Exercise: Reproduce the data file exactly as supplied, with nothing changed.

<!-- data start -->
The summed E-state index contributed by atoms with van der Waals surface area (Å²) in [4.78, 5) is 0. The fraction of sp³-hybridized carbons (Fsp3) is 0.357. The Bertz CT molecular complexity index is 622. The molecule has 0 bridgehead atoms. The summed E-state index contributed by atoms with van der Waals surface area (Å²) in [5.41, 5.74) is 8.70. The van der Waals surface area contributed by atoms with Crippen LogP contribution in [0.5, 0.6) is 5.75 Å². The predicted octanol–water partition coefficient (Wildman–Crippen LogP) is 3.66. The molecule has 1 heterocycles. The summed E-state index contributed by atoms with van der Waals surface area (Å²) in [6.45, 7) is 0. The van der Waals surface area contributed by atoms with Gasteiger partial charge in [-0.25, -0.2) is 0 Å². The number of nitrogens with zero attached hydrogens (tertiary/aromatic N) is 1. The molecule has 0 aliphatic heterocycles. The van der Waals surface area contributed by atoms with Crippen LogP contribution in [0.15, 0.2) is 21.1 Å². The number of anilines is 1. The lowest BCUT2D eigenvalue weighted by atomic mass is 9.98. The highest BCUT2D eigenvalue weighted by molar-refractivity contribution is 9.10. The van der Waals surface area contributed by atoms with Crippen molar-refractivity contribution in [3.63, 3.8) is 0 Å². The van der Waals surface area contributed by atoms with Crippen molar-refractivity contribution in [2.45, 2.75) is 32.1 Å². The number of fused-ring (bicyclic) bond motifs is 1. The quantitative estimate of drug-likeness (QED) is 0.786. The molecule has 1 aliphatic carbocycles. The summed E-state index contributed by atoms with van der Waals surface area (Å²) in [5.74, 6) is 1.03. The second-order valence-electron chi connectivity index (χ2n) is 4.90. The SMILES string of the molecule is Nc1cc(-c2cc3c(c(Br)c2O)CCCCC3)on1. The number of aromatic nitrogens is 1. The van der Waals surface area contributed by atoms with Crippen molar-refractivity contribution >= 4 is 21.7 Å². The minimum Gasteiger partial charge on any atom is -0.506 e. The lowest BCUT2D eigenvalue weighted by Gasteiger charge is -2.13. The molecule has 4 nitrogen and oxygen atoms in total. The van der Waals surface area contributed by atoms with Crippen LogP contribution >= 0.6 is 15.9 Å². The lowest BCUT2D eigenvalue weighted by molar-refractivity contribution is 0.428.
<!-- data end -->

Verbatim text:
The summed E-state index contributed by atoms with van der Waals surface area (Å²) in [4.78, 5) is 0. The fraction of sp³-hybridized carbons (Fsp3) is 0.357. The Bertz CT molecular complexity index is 622. The molecule has 0 bridgehead atoms. The summed E-state index contributed by atoms with van der Waals surface area (Å²) in [5.41, 5.74) is 8.70. The van der Waals surface area contributed by atoms with Crippen LogP contribution in [0.5, 0.6) is 5.75 Å². The predicted octanol–water partition coefficient (Wildman–Crippen LogP) is 3.66. The molecule has 1 heterocycles. The summed E-state index contributed by atoms with van der Waals surface area (Å²) in [6.45, 7) is 0. The van der Waals surface area contributed by atoms with Gasteiger partial charge in [-0.25, -0.2) is 0 Å². The number of nitrogens with zero attached hydrogens (tertiary/aromatic N) is 1. The molecule has 0 aliphatic heterocycles. The van der Waals surface area contributed by atoms with Crippen LogP contribution in [0.15, 0.2) is 21.1 Å². The number of anilines is 1. The lowest BCUT2D eigenvalue weighted by atomic mass is 9.98. The highest BCUT2D eigenvalue weighted by molar-refractivity contribution is 9.10. The van der Waals surface area contributed by atoms with Crippen molar-refractivity contribution in [3.63, 3.8) is 0 Å². The van der Waals surface area contributed by atoms with Crippen molar-refractivity contribution in [2.45, 2.75) is 32.1 Å². The number of fused-ring (bicyclic) bond motifs is 1. The quantitative estimate of drug-likeness (QED) is 0.786. The molecule has 1 aliphatic carbocycles. The summed E-state index contributed by atoms with van der Waals surface area (Å²) in [5.74, 6) is 1.03. The second-order valence-electron chi connectivity index (χ2n) is 4.90. The SMILES string of the molecule is Nc1cc(-c2cc3c(c(Br)c2O)CCCCC3)on1. The number of aromatic nitrogens is 1. The van der Waals surface area contributed by atoms with Crippen molar-refractivity contribution >= 4 is 21.7 Å². The minimum Gasteiger partial charge on any atom is -0.506 e. The lowest BCUT2D eigenvalue weighted by Gasteiger charge is -2.13. The molecule has 4 nitrogen and oxygen atoms in total. The van der Waals surface area contributed by atoms with Crippen LogP contribution >= 0.6 is 15.9 Å². The lowest BCUT2D eigenvalue weighted by molar-refractivity contribution is 0.428.